Faithful cross-cultural service requires at least some understanding of the local context. During my years in Shanxi I have invested a sizable portion of time and energy into helping my colleagues here—Chinese and expatriate—better understand local history, particularly as it pertains to ministry. I have been impressed over and over again by the striking degree to which the words and deeds of our spiritual ancestors relate directly to our present circumstances. My recently published The Rushing on of the Purposes of God: Christian Missions in Shanxi since 1876 was written to make these lessons from the past available to the larger China ministry community.
Though we often forget, we expatriates are not the first Christians to come to our part of China. This simple realization not only humbles us, it also opens the door to finding advice for our present troubles through the study of past efforts. As one example, I know that this year in particular many colleagues in China are struggling to think through the advisability and possible complications of cooperating more closely with the government. Nearly 150 years ago one of our forefathers had to deal with similar issues while trying to provide relief during the devastating North China Famine of 1876. I recount his experiences on page 13 of my book:
From his earlier work in Shandong, Timothy Richard had learned that it was very important to not surpass or supplant “imperial benevolence” or the work of the local officials, so he sought permission from Shanxi Governor Zeng Guoquan before distributing his [famine relief] funds. The governor was initially suspicious of Richard, fearing that the foreigner had come to stir up trouble among the dissatisfied populace; he may have heard that Richard had already been asked on two occasions to lead uprisings while distributing relief in Shandong. Attempting to “manage” Richard, he first required him to coordinate his relief with the Catholic Bishop of Shanxi (who refused to cooperate) and then required that Richard dispense relief in Taiyuan along with the government efforts. Richard agreed to work under the Taiyuan officials, and began coordinating his door-to-door cash dispersals with the official government grain relief in nearby Yangqu County. Names of Yangqu residents in need had already been collected by local officials, and Richard’s job was to hand five hundred cash to each person on the list. In order to tailor the relief to people’s actual needs, Richard increasingly relied on trusted Chinese assistants to visit the poor villages ahead of time and record the details of those households where relief was needed. Then Richard himself would visit each home individually and dispense need as he saw fit. Though disappointed at not being given permission to distribute over a wider range of territory, Richard understood the vital necessity of official good will, and thus was content to wait and move slowly. As conditions worsened, Governor Zeng’s belief that Richard had come to “steal the hearts of the people” lessened, and Richard was allowed to expand the scope of his work.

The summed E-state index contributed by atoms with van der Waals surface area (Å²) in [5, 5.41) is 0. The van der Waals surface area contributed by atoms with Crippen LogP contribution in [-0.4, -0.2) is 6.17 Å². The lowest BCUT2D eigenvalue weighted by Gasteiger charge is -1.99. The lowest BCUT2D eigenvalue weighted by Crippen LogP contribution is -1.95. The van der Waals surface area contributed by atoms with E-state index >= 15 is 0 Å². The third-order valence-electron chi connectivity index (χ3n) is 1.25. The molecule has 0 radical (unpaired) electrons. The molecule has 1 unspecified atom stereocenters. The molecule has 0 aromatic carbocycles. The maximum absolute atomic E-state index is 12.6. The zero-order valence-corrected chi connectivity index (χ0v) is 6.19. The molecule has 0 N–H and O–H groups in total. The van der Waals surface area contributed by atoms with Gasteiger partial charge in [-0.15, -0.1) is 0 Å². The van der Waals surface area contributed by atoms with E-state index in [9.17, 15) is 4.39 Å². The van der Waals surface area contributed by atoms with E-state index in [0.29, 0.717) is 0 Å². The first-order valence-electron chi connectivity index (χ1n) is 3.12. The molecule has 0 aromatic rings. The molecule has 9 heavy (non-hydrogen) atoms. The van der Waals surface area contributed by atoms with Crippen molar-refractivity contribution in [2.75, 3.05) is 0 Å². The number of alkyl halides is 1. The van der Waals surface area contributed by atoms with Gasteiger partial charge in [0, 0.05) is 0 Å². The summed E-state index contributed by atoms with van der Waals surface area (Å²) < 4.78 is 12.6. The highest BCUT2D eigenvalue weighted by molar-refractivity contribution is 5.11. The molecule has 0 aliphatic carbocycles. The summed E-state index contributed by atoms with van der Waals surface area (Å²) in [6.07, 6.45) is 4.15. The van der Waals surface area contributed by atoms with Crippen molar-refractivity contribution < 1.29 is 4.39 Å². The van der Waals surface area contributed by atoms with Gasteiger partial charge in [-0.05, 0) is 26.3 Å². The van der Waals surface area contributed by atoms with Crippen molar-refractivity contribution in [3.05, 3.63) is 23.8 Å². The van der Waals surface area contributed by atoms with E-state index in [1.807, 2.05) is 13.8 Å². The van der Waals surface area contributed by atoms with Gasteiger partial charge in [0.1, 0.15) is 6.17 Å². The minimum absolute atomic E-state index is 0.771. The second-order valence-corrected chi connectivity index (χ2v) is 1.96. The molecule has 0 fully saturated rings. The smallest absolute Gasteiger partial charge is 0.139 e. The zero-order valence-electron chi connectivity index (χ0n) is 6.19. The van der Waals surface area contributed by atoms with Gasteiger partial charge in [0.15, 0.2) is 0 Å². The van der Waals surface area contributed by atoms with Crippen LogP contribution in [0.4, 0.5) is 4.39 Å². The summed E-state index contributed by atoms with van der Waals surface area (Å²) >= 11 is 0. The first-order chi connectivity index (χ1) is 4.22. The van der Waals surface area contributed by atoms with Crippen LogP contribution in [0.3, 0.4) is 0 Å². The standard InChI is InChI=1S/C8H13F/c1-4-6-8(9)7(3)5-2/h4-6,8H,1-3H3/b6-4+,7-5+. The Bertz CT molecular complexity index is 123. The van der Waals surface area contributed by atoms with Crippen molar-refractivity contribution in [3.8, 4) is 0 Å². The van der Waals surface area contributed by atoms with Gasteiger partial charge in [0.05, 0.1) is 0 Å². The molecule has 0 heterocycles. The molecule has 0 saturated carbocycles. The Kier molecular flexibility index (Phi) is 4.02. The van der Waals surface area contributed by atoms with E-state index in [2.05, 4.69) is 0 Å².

In this case, a course of cooperation and obedience was intentionally followed in order to develop trust that eventually led to official approval for expanded work. While it is important to avoid simplistic one-for-one comparisons between the past and the present, here is one instance from Chinese history where closer cooperation was effective. Might it work again?
As the Teacher says, “What has been is what will be, and what has been done is what will be done, and there is nothing new under the sun.” (Ecclesiastes 1:9) We are not the first cross-cultural workers to struggle with temptations to pride, linguistic and cultural differences, or our tendency to lose sight of the priorities that drive our ministry. Today, we fear persecution, heresy, expulsion, and division. Our predecessors in Shanxi were killed for their faith in 1900, struggled to apply notions of orthodoxy to the blossoming indigenous Christian movements from the mid-nineteenth century onwards, were forcibly ejected from the country in the early 1950s, and fought an unending battle with the disruptive consequences of human pride and strong personalities. Reading their stories puts our current troubles in perspective, while also reminding us that the God who carried them through their struggles is the same God who cares for us today.
Bringing the lessons of history into our ministry—serving in China while fully aware that we are “surrounded by so great a cloud of witnesses”—can bring tremendous comfort and encouragement. Learning from their past failures and successes enables us to serve more faithfully in the present, as we see afresh the unshakable trustworthiness of the One whose purposes continue to rush forward like a mighty train, carrying the hope of heaven across this land.